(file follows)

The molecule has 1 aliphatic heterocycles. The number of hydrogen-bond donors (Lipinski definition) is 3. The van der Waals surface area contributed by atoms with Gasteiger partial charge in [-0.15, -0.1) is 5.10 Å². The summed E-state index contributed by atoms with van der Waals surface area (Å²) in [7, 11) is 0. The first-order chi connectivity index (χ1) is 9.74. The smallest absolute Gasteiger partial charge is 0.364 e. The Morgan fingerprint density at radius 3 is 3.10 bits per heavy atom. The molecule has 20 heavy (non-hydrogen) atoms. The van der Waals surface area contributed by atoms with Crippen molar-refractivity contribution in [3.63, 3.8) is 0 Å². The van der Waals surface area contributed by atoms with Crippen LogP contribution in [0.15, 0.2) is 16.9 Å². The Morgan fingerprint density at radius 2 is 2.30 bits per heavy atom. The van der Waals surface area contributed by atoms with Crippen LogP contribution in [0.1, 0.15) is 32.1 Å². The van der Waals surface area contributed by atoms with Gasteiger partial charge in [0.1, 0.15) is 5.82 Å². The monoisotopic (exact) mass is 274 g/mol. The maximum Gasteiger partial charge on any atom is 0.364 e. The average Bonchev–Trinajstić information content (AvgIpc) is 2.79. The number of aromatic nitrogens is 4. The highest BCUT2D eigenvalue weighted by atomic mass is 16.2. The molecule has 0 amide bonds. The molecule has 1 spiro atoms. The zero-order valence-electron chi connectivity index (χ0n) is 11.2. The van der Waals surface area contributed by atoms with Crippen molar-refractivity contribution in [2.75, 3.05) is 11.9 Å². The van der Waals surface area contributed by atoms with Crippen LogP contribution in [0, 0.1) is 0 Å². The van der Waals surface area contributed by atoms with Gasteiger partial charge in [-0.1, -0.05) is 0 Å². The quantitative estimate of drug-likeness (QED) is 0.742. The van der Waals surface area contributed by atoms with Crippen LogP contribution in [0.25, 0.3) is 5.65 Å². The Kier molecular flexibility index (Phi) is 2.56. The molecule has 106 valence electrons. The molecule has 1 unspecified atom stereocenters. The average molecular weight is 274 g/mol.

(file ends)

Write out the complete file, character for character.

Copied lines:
The molecule has 1 aliphatic heterocycles. The number of hydrogen-bond donors (Lipinski definition) is 3. The van der Waals surface area contributed by atoms with Gasteiger partial charge in [-0.15, -0.1) is 5.10 Å². The summed E-state index contributed by atoms with van der Waals surface area (Å²) in [7, 11) is 0. The first-order chi connectivity index (χ1) is 9.74. The smallest absolute Gasteiger partial charge is 0.364 e. The Morgan fingerprint density at radius 3 is 3.10 bits per heavy atom. The molecule has 20 heavy (non-hydrogen) atoms. The van der Waals surface area contributed by atoms with Crippen molar-refractivity contribution in [3.63, 3.8) is 0 Å². The van der Waals surface area contributed by atoms with Crippen LogP contribution in [0.15, 0.2) is 16.9 Å². The Morgan fingerprint density at radius 2 is 2.30 bits per heavy atom. The van der Waals surface area contributed by atoms with Crippen LogP contribution in [0.1, 0.15) is 32.1 Å². The van der Waals surface area contributed by atoms with Gasteiger partial charge in [0.1, 0.15) is 5.82 Å². The monoisotopic (exact) mass is 274 g/mol. The maximum Gasteiger partial charge on any atom is 0.364 e. The average Bonchev–Trinajstić information content (AvgIpc) is 2.79. The number of aromatic nitrogens is 4. The highest BCUT2D eigenvalue weighted by atomic mass is 16.2. The molecule has 0 amide bonds. The molecule has 1 spiro atoms. The zero-order valence-electron chi connectivity index (χ0n) is 11.2. The van der Waals surface area contributed by atoms with Crippen molar-refractivity contribution in [2.75, 3.05) is 11.9 Å². The van der Waals surface area contributed by atoms with Crippen LogP contribution in [0, 0.1) is 0 Å². The van der Waals surface area contributed by atoms with Gasteiger partial charge in [-0.1, -0.05) is 0 Å². The quantitative estimate of drug-likeness (QED) is 0.742. The van der Waals surface area contributed by atoms with Crippen LogP contribution in [0.25, 0.3) is 5.65 Å². The Kier molecular flexibility index (Phi) is 2.56. The molecule has 106 valence electrons. The molecule has 1 unspecified atom stereocenters. The average molecular weight is 274 g/mol.